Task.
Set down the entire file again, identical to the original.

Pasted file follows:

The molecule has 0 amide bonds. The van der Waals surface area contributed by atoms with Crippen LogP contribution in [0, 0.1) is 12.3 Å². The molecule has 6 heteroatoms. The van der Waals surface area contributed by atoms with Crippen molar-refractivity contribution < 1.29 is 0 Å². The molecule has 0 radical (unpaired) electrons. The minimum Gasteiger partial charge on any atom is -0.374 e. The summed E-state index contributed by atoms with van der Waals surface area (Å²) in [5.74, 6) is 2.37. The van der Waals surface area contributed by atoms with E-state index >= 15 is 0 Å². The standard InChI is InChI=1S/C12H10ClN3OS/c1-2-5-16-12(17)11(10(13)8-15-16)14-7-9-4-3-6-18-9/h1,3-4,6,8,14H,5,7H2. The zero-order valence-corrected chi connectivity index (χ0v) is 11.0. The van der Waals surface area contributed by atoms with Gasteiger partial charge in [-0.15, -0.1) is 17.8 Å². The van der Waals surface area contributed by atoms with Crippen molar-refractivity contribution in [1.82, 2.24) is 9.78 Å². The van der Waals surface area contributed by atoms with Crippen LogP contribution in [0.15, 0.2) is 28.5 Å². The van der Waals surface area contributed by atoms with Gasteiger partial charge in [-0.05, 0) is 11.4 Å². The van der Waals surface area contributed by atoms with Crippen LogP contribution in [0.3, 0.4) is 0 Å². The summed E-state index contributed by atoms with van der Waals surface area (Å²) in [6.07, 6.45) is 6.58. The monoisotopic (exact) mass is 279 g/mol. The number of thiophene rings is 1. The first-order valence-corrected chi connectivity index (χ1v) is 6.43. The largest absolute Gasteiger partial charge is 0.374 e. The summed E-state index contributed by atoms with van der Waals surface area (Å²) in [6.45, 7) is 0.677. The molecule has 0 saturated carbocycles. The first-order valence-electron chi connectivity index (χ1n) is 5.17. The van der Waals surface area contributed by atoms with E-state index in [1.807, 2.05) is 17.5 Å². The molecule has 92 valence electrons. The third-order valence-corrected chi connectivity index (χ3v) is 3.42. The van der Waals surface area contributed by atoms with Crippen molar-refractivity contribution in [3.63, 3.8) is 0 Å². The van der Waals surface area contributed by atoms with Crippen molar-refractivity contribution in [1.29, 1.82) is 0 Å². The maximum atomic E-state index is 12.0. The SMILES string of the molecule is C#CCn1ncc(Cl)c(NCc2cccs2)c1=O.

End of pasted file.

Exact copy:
The molecule has 0 amide bonds. The van der Waals surface area contributed by atoms with Crippen LogP contribution in [0, 0.1) is 12.3 Å². The molecule has 6 heteroatoms. The van der Waals surface area contributed by atoms with Crippen molar-refractivity contribution < 1.29 is 0 Å². The molecule has 0 radical (unpaired) electrons. The minimum Gasteiger partial charge on any atom is -0.374 e. The summed E-state index contributed by atoms with van der Waals surface area (Å²) in [5.74, 6) is 2.37. The van der Waals surface area contributed by atoms with E-state index >= 15 is 0 Å². The standard InChI is InChI=1S/C12H10ClN3OS/c1-2-5-16-12(17)11(10(13)8-15-16)14-7-9-4-3-6-18-9/h1,3-4,6,8,14H,5,7H2. The zero-order valence-corrected chi connectivity index (χ0v) is 11.0. The van der Waals surface area contributed by atoms with Gasteiger partial charge in [-0.15, -0.1) is 17.8 Å². The van der Waals surface area contributed by atoms with Crippen molar-refractivity contribution in [1.82, 2.24) is 9.78 Å². The van der Waals surface area contributed by atoms with Crippen LogP contribution in [0.15, 0.2) is 28.5 Å². The van der Waals surface area contributed by atoms with Gasteiger partial charge in [-0.05, 0) is 11.4 Å². The van der Waals surface area contributed by atoms with Crippen LogP contribution in [0.3, 0.4) is 0 Å². The summed E-state index contributed by atoms with van der Waals surface area (Å²) in [6.07, 6.45) is 6.58. The monoisotopic (exact) mass is 279 g/mol. The number of thiophene rings is 1. The first-order valence-corrected chi connectivity index (χ1v) is 6.43. The largest absolute Gasteiger partial charge is 0.374 e. The summed E-state index contributed by atoms with van der Waals surface area (Å²) in [6.45, 7) is 0.677. The molecule has 0 saturated carbocycles. The first-order valence-electron chi connectivity index (χ1n) is 5.17. The van der Waals surface area contributed by atoms with E-state index in [1.807, 2.05) is 17.5 Å². The molecule has 92 valence electrons. The third-order valence-corrected chi connectivity index (χ3v) is 3.42. The van der Waals surface area contributed by atoms with Crippen molar-refractivity contribution in [3.63, 3.8) is 0 Å². The van der Waals surface area contributed by atoms with Crippen molar-refractivity contribution in [1.29, 1.82) is 0 Å². The maximum atomic E-state index is 12.0. The SMILES string of the molecule is C#CCn1ncc(Cl)c(NCc2cccs2)c1=O.